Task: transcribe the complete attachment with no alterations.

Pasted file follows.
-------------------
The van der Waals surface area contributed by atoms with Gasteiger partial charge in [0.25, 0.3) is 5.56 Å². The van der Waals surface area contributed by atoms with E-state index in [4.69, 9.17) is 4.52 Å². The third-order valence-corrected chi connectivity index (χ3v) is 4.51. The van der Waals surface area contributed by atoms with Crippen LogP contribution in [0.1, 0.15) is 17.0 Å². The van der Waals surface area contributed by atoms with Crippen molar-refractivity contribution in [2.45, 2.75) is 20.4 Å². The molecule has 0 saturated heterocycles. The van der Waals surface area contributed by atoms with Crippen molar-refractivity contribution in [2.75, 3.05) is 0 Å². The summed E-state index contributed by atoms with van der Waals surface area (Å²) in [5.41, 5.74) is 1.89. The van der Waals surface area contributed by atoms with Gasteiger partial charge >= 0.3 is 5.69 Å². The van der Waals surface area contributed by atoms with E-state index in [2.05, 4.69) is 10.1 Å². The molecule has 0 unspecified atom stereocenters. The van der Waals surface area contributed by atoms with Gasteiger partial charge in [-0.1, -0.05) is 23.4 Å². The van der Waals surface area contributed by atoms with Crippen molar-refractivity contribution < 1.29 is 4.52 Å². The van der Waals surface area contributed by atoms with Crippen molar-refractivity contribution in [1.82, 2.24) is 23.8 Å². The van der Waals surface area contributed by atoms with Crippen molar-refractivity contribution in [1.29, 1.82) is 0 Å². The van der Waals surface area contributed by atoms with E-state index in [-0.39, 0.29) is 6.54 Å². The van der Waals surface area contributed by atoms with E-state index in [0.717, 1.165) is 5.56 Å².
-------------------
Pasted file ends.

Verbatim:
The van der Waals surface area contributed by atoms with Gasteiger partial charge in [0.25, 0.3) is 5.56 Å². The van der Waals surface area contributed by atoms with E-state index in [4.69, 9.17) is 4.52 Å². The third-order valence-corrected chi connectivity index (χ3v) is 4.51. The van der Waals surface area contributed by atoms with Crippen LogP contribution in [0.1, 0.15) is 17.0 Å². The van der Waals surface area contributed by atoms with Crippen molar-refractivity contribution in [2.45, 2.75) is 20.4 Å². The molecule has 0 saturated heterocycles. The van der Waals surface area contributed by atoms with Crippen molar-refractivity contribution in [2.75, 3.05) is 0 Å². The summed E-state index contributed by atoms with van der Waals surface area (Å²) in [5.41, 5.74) is 1.89. The van der Waals surface area contributed by atoms with Gasteiger partial charge >= 0.3 is 5.69 Å². The van der Waals surface area contributed by atoms with E-state index in [2.05, 4.69) is 10.1 Å². The molecule has 0 unspecified atom stereocenters. The van der Waals surface area contributed by atoms with Gasteiger partial charge in [-0.1, -0.05) is 23.4 Å². The van der Waals surface area contributed by atoms with Crippen molar-refractivity contribution < 1.29 is 4.52 Å². The van der Waals surface area contributed by atoms with Crippen molar-refractivity contribution in [1.82, 2.24) is 23.8 Å². The van der Waals surface area contributed by atoms with Crippen molar-refractivity contribution in [1.29, 1.82) is 0 Å². The van der Waals surface area contributed by atoms with E-state index in [-0.39, 0.29) is 6.54 Å². The van der Waals surface area contributed by atoms with E-state index in [0.717, 1.165) is 5.56 Å².